3. Help the National Organic Program (NOP) to be more effective. The National Organic Program enforces the national organic standards, accredits certifiers, develops equivalency agreements, handles complaints – in essence, NOP ensures the integrity of the organic seal. These are essential functions to the survival and growth of the organic sector. Additionally, the program requires a capital investment in innovative technologies that will position the program to be able to grow with the organic sector, providing domestic and international oversight, and transparency and streamlining of systems, data, and information. NOP should receive a one-time infusion of $5 million in mandatory funds for the technology upgrade, and then should be authorized to receive appropriations increasing at a rate of 20 percent annually beginning with $10 million in FY 2013.

Nutrition Title:

When things work right, the full range of USDA programs make a significant difference to farmers and the general public. Linking nutrition programs to access at farmers’ markets, expanding EBT programs, developing more opportunities for farmers to supply the school lunch program—all of these things make farmers more profitable.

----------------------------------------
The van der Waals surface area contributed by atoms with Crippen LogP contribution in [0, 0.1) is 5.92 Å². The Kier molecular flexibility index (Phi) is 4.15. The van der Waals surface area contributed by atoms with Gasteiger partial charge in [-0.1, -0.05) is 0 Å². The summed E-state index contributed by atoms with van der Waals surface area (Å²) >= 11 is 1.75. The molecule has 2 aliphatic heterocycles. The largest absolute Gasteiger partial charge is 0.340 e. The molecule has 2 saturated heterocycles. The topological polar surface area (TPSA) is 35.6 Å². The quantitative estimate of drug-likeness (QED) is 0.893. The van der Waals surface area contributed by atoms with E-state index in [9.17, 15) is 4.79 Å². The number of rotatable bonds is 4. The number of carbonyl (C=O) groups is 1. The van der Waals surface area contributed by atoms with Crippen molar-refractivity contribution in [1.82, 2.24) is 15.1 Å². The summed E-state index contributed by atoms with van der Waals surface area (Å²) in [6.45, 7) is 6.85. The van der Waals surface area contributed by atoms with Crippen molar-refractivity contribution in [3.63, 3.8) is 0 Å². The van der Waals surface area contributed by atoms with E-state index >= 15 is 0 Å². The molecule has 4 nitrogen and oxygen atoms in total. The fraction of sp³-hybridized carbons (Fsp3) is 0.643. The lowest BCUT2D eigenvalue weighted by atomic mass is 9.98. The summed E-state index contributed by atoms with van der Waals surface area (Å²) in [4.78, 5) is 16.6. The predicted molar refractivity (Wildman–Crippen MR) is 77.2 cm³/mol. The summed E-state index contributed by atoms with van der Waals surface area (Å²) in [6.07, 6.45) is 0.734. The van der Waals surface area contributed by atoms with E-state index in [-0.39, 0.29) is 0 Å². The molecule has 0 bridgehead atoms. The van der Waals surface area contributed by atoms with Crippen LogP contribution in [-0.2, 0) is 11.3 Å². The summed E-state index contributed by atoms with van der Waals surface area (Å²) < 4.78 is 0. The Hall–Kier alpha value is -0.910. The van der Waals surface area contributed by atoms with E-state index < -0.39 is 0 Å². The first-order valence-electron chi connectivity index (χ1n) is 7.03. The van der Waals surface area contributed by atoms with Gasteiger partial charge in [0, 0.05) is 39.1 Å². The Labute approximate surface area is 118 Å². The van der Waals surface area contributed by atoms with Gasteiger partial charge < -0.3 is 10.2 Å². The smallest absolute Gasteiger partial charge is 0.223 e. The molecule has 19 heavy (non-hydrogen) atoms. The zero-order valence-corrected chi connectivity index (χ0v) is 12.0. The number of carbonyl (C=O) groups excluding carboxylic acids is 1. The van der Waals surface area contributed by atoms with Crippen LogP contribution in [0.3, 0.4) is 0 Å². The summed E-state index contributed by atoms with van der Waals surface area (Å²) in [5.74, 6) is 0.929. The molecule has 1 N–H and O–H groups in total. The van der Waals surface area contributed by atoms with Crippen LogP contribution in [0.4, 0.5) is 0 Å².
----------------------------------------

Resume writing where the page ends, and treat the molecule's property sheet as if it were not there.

The largest programs within the Farm Bill are embedded in the Nutrition Title. If farmers are not able to provide food through programs in the Nutrition Title for the people who need it the most, they are shut out of a major income stream. If the people who are eligible for nutrition assistance do not have access to fresh, local produce, they may not get the full nutritional benefits from the assistance they receive. Connecting farmers with consumers who participate in nutrition assistance can benefit producers and consumers.